618

3

Fables: Witches

248

249

300

367

443

Schlock Mercenary

283

283

292

331

1

Grandville Mon Amour

138

138

168

2

The Unwritten

124

124

4

No Award

70

No Award Tests
• 888 ballots ranked Girl Genius, Volume 10 greater than No Award; 142 ballots ranked No Award greater than Girl Genius, Volume 10 – PASS
• ((1263 – 70) / 2100) * 100 = 57% – PASS

The remaining places were then calculated to be:
2nd Place – Fables: Witches
3rd Place – Schlock Mercenary
4th Place – Grandville Mon Amour
5th Place – The Unwritten

Analysis

It is clear that Hugo readers are not avid comic book readers. There is little overlap of the Hugo nominees and any of the comics-related best-of lists and awards. The Hugo voters are going for fanish titles such as Girl Genius and Schlock Mercenary, along with obscure titles by fan-favorite writers such as Paul Cornell and Joss Whedon (in previous years), and ignoring outstanding mainstream titles such as The Walking Dead, Locke & Key, Chew, 20th Century Boys, Return of the Dapper Men, and Irredeemable, to name a few. Yes, Y: The Last Man, Fables, and The Unwritten have been nominated, but there’s so much more good stuff not being recognized.

One of the troubles with this category is that much of what’s published is in a highly serialized form, with storylines often extending over several years. Publishers typically gather six to ten issues into trade editions, and these are what get nominated. But in reality, these volumes don’t often represent entire, self-contained stories. How can one justify recognizing an incomplete story?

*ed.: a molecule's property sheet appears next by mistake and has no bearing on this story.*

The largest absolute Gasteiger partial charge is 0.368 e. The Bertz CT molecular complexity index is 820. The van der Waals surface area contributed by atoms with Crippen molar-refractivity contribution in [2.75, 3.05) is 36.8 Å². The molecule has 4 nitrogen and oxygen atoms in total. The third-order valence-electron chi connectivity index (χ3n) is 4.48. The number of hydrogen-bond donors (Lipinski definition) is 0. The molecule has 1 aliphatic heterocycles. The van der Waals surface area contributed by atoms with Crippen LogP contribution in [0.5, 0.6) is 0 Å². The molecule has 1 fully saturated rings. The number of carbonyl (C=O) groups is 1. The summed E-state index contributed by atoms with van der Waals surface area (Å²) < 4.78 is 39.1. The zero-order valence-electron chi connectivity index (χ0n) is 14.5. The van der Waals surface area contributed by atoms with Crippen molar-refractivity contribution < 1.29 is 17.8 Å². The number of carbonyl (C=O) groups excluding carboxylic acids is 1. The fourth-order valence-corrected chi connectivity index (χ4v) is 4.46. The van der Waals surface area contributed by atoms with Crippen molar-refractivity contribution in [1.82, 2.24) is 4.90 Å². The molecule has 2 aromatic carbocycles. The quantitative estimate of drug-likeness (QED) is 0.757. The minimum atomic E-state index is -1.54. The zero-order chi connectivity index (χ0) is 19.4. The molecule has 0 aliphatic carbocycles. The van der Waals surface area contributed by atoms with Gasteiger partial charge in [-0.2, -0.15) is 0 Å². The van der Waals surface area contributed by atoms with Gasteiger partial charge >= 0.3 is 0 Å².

The comics world is producing more top-notch work than in any other Hugo category, yet only seven works made the 5% cutoff this year. Moreover, the Hugo voters have given the award to Girl Genius three years in a row. To his credit, Phil Foglio announced that he would not accept a nomination next year for Girl Genius. It remains to be seen whether this will be enough to convince next year’s Business Meeting to permanently ratify the Best Graphic Story category. As much of a comics fan as I am, if there is no greater diversity of nominees, I may have to support ending the category. Although the Hugo Award is a popularity contest, it should ideally represent a broad representation of the best of science fiction and fantasy.

Mini-Reviews

Fables: Witches, written by Bill Willingham; illustrated by Mark Buckingham (Vertigo)